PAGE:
5 Painless Ways to Get Yourself to Exercise

posted: 04/15/15
by: Katie Morton
getting yourself to exercise
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Sometimes nature is the best motivation.

As the mother of a toddler, I've found plenty of reasons not to exercise. I didn't sleep well. I should really spend my energy tidying the house. Perhaps I can let it slide and allow "moseying along at the speed of a 3 year-old" count as exercise. I was finding it difficult to get and stay motivated, and my lack of consistency was making it difficult to get into shape.

However, I do care about my health, and so the excuses were beginning to wear thin. I discovered these five painless ways to get myself to exercise consistently so that I can improve my energy levels and health. See if these exercise motivators could work for you.

1. Start small.

Sometimes we can't get started because our goals don't sound like fun. For example, if you're trying to make yourself get up at 6 a.m. and go to the gym, but you wake up feeling like you could really use the extra hour of sleep, you're going to have an awfully hard time convincing yourself to get out of bed and go do something you don't actually want to do.

It's much easier to get motivated when you decide to start small. For example, choose to walk for 15 minutes. Or do a simple and quick full-body workout in your living room with lunges, squats, crunches and push-ups. You'll get your heart rate up, and you won't have to get up silly-early. A few minutes of concentrated movement in the morning will raise your metabolism, give you more energy, and help you sleep better at night.

2. Lure yourself with pleasure.

Habits don't stick if they aren't pleasurable. In order to create a habit, your brain needs to get a reward. So when trying to develop the exercise habit, make sure you sweeten the pot so that your brain craves this part of your routine; it's the only way you're going to be able to exercise consistently.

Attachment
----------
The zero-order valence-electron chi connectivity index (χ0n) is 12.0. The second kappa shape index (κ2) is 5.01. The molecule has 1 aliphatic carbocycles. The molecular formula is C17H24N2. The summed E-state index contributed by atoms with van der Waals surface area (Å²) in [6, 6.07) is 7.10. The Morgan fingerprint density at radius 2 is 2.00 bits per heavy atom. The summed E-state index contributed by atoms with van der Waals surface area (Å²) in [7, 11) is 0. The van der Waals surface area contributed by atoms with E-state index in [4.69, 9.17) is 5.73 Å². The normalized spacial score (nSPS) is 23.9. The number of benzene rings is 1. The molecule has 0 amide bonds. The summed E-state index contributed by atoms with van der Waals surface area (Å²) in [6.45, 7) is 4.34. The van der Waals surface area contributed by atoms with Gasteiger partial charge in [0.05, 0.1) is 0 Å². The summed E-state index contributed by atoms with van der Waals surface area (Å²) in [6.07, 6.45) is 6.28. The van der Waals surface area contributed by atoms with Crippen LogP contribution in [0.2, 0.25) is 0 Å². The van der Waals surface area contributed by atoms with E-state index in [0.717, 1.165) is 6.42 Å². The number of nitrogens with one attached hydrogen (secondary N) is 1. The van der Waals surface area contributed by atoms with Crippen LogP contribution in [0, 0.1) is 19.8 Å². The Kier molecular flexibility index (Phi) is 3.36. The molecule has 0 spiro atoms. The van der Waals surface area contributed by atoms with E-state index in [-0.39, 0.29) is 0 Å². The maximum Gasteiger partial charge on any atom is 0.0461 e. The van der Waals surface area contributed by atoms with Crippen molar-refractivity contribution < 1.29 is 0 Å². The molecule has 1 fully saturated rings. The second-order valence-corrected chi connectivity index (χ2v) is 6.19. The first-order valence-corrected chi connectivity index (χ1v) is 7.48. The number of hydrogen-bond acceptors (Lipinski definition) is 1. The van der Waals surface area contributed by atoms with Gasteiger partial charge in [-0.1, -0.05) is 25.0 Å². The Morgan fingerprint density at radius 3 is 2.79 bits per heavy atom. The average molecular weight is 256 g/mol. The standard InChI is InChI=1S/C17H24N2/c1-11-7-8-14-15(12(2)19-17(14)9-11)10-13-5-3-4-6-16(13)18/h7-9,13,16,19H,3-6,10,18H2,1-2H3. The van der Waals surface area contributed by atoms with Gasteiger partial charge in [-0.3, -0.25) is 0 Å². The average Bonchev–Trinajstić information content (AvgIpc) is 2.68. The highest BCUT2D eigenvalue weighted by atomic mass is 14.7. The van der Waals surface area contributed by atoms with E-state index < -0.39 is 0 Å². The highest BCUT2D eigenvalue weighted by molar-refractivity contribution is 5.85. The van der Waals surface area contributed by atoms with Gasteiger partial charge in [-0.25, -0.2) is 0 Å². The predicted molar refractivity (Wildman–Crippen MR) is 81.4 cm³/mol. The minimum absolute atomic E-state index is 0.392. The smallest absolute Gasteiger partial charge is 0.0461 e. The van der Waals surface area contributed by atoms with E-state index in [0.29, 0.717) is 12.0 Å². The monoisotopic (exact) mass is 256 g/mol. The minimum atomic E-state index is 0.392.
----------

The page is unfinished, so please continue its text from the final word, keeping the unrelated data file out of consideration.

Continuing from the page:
What would help make exercise more pleasurable for you? Maybe you're bored to tears on a treadmill, but a walk in nature each morning would really light you up. Maybe you would crave the continuation of a juicy story each day by listening to audiobooks. Perhaps you can treat yourself to an album of music that makes you want to move. If the concept of working out generally sounds lousy and un-fun, then check a few different workout DVDs out of the library to see what kinds of exercises feel enjoyable to you.

Maybe you don't want to work out formally, and you prefer to get your exercise in the form of play. Think about what kind of games or sports you enjoy. Do you like racket sports like squash or tennis? If team sports are your thing, check to see if the World Adult Kickball Association has a league near you. Search for a MeetUp for any kind of game or sport you're into, and you're bound to find people to play with.

3. Have no shame when choosing your reward.

Let's talk for a moment about what would make exercise more pleasurable. We often get caught up in thinking that we "should" get pleasure from certain things. Like Shakespeare or NPR. And sure, these might be pleasurable on some level, but I'm sorry, I'm not getting out of bed and getting all hot and sweaty because I'm just DYING to listen to NPR.